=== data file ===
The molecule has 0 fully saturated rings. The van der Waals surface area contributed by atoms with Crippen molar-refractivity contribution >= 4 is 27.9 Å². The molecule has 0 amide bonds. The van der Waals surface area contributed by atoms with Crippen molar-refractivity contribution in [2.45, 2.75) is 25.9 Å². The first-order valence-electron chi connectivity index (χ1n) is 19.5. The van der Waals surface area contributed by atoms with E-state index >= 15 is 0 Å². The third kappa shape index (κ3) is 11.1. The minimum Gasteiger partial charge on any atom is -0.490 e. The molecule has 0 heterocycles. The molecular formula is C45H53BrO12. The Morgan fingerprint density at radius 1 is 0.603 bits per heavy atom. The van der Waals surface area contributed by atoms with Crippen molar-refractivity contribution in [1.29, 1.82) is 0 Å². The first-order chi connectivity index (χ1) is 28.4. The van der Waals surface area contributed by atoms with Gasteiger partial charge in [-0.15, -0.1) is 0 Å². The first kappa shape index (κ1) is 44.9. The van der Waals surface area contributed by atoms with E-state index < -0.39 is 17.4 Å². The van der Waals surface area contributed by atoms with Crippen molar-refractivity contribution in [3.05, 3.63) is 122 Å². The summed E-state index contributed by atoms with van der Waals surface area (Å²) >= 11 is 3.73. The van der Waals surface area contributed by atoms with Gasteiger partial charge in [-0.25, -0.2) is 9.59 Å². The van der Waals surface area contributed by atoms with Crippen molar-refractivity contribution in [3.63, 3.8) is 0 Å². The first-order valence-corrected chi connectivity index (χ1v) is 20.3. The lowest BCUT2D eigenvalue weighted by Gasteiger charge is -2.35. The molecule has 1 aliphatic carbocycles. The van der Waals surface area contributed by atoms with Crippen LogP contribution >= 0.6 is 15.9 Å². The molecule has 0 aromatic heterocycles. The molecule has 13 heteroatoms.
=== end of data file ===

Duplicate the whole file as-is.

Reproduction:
The molecule has 0 fully saturated rings. The van der Waals surface area contributed by atoms with Crippen molar-refractivity contribution >= 4 is 27.9 Å². The molecule has 0 amide bonds. The van der Waals surface area contributed by atoms with Crippen molar-refractivity contribution in [2.45, 2.75) is 25.9 Å². The first-order valence-electron chi connectivity index (χ1n) is 19.5. The van der Waals surface area contributed by atoms with E-state index >= 15 is 0 Å². The third kappa shape index (κ3) is 11.1. The minimum Gasteiger partial charge on any atom is -0.490 e. The molecule has 0 heterocycles. The molecular formula is C45H53BrO12. The Morgan fingerprint density at radius 1 is 0.603 bits per heavy atom. The van der Waals surface area contributed by atoms with Crippen molar-refractivity contribution in [1.29, 1.82) is 0 Å². The first-order chi connectivity index (χ1) is 28.4. The van der Waals surface area contributed by atoms with Gasteiger partial charge in [-0.15, -0.1) is 0 Å². The first kappa shape index (κ1) is 44.9. The van der Waals surface area contributed by atoms with E-state index < -0.39 is 17.4 Å². The van der Waals surface area contributed by atoms with Crippen molar-refractivity contribution in [3.05, 3.63) is 122 Å². The summed E-state index contributed by atoms with van der Waals surface area (Å²) >= 11 is 3.73. The van der Waals surface area contributed by atoms with Gasteiger partial charge in [-0.25, -0.2) is 9.59 Å². The van der Waals surface area contributed by atoms with Crippen molar-refractivity contribution in [3.63, 3.8) is 0 Å². The first-order valence-corrected chi connectivity index (χ1v) is 20.3. The lowest BCUT2D eigenvalue weighted by Gasteiger charge is -2.35. The molecule has 1 aliphatic carbocycles. The van der Waals surface area contributed by atoms with Crippen LogP contribution >= 0.6 is 15.9 Å². The molecule has 0 aromatic heterocycles. The molecule has 13 heteroatoms.